For many, it has been almost a year since schools switched over to virtual learning. Some students have found themselves to thrive in this environment while others have found it extremely challenging. If your child has been struggling to keep up with their school work from home, know that they are not alone. This is a huge change and requires a different kind of approach from both parents and kids. It is important that your child believes in their ability to succeed and sees the value in learning, even when it is a challenge. Here are a few ways you can support their online learning and motivate them to succeed!
Start by making sure that your child’s learning space has them set up for success. Natural lighting and a clean desk can make for a more positive atmosphere. If they are easily distracted by noise, see if there is a room that they can have to themselves during school hours. If you are working from home and believe you can both efficiently work in the same space, set up a spot for them next to you. This can make it easy for them to ask you questions and stay focused knowing they are being supervised. Since digital devices can easily become a distraction for kids, we recommend putting them away during study hours or monitoring their activity to ensure they are focusing their attention on their teacher or assignment.
Your child may also benefit from a change of scenery every now and then. This could be as simple as sitting in a different area of the room or choosing a different spot in the house for school work versus homework. Encourage them to organize all of their school supplies in a way that keeps them motivated and inspired to succeed. If they are young, you can set them up to where they feel as if they are playing “school”, making it a more enjoyable part of their day. Finding the most effective learning environment for your child may require some trial and error but it can drastically affect their work ethic and ability to focus.
When children are faced with failure, they can feel discouraged and lose any ounce of motivation that they had prior. When it comes to academics, it is almost guaranteed that your child will face these types of challenges. In preparation for these obstacles, choose an effective way that they can ask for help. When they feel stuck, figure out the most constructive way to continue without getting overwhelmed or frustrated. Create a learning environment where failure is encouraged because it means you are challenging yourself. Assure them that they can succeed even if they feel as if they have failed.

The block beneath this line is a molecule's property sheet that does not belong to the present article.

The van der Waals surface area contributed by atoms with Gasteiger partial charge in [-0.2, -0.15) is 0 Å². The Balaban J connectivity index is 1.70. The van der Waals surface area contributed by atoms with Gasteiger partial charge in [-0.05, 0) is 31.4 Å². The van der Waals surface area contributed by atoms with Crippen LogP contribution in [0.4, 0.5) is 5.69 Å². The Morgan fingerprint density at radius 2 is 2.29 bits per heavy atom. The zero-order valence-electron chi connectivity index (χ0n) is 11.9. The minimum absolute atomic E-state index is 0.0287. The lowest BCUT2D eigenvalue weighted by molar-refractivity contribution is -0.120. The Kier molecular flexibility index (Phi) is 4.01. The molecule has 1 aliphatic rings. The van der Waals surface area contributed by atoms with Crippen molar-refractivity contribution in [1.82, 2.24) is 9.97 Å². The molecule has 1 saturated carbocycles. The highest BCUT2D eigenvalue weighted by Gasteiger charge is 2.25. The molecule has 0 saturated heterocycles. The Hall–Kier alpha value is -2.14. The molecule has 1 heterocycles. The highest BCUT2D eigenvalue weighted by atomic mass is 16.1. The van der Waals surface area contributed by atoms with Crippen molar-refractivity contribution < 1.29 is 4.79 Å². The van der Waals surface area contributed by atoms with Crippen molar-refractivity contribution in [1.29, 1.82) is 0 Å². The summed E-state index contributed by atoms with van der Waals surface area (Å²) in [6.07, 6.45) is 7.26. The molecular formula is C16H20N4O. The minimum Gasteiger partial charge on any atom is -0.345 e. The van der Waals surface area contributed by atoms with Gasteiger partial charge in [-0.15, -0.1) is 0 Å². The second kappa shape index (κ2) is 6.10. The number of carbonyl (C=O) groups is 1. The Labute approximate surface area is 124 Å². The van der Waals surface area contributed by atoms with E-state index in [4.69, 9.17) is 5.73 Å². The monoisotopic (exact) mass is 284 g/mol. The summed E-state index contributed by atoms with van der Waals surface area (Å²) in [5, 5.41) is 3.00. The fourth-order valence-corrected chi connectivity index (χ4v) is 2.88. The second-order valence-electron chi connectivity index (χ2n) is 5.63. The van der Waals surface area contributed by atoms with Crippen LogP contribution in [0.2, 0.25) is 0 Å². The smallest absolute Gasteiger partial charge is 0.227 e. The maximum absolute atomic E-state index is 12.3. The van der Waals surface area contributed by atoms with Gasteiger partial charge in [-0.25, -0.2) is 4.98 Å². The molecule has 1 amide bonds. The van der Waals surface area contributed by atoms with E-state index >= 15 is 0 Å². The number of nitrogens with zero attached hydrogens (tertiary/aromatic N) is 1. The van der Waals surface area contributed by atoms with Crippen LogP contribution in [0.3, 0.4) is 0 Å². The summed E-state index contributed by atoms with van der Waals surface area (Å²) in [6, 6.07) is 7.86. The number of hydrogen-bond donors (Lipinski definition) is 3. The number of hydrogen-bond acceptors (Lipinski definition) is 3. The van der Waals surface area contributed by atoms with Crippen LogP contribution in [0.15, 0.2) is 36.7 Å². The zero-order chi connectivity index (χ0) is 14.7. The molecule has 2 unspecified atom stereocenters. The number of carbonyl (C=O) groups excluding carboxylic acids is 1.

Setting tangible goals for your child will keep them motivated as they can visualize themselves reaching these goals and succeeding. For younger children especially, short term goals are more effective than long term ones. Even if there is one big long term goal, try to set small ones along the way. This will keep them motivated throughout the year as you are ensuring that they feel successful when reaching each small goal. It can also be helpful to set up goals that are consistent with those of the teacher. This will make it easier to track your child’s progress and reward effort. We encourage you to include your child in conversations about setting these goals. This way, they can take responsibility for both setting and obtaining their goals.
When setting goals, it can be beneficial to have a reward system in place. However, it is important to ensure that your child’s motivation is not dependent on their expectation of rewards. It can be helpful to provide these rewards based on effort rather than results. For example, a week of cooperation translates to effort rather than the result of an A+ on a test. These rewards should be small and can be consistent or sporadic. They can be as simple as getting to pick what the family makes for dinner or getting to play outside during their break. The goal is for your child to eventually see the value in working hard and succeeding in school without external rewards. Since this may take some time, a simple reward system can result in healthy study habits.
We can all agree that this time at home has brought about an even deeper appreciation for teachers. Online learning has proven to be just as challenging for parents as it is for students. Most parents don’t have the time or feel equipped to homeschool their children. Sometimes some one-on-one time with a teacher can make all the difference. Even if it’s 15 minutes in the morning or once a week check-in between your child and their teacher, this time can help set them on the right track. They can ask questions, get clarity on assignments and feel ready to take on the week. This one-on-one time can also be helpful for you to have a better understanding of the expectations of the teacher so that you can assist your child and provide them with the support that they need. When it feels like you have exhausted all possible options, never be afraid to ask for help.